California Sen. Dianne Feinstein said she will work with fellow senators to give legal status to undocumented farmworkers and streamline the H-2A visa system for agricultural guestworkers. "It's time to give farmers the help they need and protect the essential workers who work hard to put food on our tables," said Feinstein, a senior member of the Senate Judiciary Committee.
In a 247-174 vote, the Democrat-led House passed the Farm Workforce Modernization Act on Thursday, which would provide a path to legal status for almost one million immigrant farmworkers and reform the existing H-2A visa program for agricultural workers.
The Democrat-controlled House put a bill giving legal status to undocumented farmworkers and streamlining the H-2A guestworker program on the legislative fast track on Tuesday. Party leaders hope to score a victory this week on a popular idea — an earlier version of the bill passed with bipartisan backing in 2019 — even as support for comprehensive immigration reform is lacking.
The House will vote on two popular proposals for immigration reform this week, offering a pathway to citizenship for so-called Dreamers and offering legal status to undocumented farmworkers, said Majority Leader Steny Hoyer. The ag labor bill would also streamline the H-2A visa for guestworkers.
Rebuffed by the Senate last year, two U.S. representatives on Wednesday reintroduced their bipartisan bill to create legal status for undocumented farmworkers and to streamline the H-2A visa program for guestworkers.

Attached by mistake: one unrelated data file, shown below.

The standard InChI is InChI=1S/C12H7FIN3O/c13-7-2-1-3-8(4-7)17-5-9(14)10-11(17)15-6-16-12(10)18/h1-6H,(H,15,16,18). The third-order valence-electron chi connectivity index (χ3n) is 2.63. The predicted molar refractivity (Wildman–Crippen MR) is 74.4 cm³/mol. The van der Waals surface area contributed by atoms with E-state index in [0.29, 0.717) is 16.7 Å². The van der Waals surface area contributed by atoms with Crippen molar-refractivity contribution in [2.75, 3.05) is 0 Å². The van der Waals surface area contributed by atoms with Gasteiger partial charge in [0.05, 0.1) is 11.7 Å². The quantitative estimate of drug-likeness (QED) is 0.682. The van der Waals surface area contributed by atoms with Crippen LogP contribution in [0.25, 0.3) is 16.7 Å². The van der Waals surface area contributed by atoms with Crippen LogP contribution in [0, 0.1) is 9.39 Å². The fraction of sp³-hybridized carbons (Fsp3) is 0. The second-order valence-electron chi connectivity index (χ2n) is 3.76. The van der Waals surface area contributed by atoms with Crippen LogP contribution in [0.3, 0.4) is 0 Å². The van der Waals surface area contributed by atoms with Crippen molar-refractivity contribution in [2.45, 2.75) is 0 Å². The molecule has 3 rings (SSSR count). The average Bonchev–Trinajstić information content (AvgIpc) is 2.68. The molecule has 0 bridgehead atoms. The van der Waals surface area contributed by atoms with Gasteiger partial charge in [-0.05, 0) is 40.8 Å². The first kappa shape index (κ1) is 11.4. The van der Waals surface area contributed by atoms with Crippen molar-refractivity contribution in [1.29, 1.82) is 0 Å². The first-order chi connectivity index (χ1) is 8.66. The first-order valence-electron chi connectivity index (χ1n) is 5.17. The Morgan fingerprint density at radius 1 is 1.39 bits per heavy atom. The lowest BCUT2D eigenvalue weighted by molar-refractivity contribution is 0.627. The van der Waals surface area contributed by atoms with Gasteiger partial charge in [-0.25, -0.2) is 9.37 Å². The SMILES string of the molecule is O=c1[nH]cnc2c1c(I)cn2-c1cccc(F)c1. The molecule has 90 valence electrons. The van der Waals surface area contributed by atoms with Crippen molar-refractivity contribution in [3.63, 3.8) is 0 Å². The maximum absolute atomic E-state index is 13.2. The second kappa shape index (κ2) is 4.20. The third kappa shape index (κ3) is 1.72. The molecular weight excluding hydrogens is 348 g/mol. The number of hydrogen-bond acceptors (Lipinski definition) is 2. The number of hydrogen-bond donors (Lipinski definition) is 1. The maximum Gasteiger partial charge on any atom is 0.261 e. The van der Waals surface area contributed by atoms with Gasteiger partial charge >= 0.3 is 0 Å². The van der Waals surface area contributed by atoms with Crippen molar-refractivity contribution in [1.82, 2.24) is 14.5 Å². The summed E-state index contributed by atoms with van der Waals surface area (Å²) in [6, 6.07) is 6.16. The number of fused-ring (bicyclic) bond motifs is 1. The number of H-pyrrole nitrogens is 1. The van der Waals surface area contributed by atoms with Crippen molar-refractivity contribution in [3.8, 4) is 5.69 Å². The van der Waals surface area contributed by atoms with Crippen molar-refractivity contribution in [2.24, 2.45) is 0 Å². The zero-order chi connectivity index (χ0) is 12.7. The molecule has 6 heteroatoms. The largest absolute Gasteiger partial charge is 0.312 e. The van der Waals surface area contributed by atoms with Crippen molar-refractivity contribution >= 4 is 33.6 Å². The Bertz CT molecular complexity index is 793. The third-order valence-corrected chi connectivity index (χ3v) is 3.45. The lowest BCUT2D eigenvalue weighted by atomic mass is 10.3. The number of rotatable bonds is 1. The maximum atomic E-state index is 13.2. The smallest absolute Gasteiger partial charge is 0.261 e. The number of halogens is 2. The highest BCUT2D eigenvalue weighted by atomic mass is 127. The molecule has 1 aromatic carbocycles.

Immigration reform, including legal status for farmworkers, is vital for assuring U.S. economic strength, said chairman Jerry Nadler of the House Judiciary Committee on Thursday. Congress has deadlocked repeatedly over immigration, whether comprehensive legislation or piecemeal reforms, but President Biden, on his first day in office, called for a thorough overhaul of immigration law.
The estimated 1.25 million undocumented farmworkers in the United States would immediately gain legal status under the immigration reform bill unveiled by President Joe Biden on Wednesday, his first day in office. If passed, the bill would make the farmworkers eligible for green cards and, after three years, open a pathway for becoming U.S. citizens.
U.S. farmers and ranchers face a labor shortage because “no one in America wants to do this kind of work anymore,” said the president of the largest U.S. farm group on Monday in calling for year-round agricultural guestworkers. “Immigration reform is absolutely critical,” agreed Beth Ford, …
In a lawsuit accusing the Trump administration of trying to suppress wages, farmworker groups asked a federal judge to set aside a Labor Department rule on pay to agricultural guestworkers that could cut their earnings by $170 million over a decade. The Labor Department rule, which indirectly affects wages for all farmworkers, is scheduled to take effect on Dec. 21.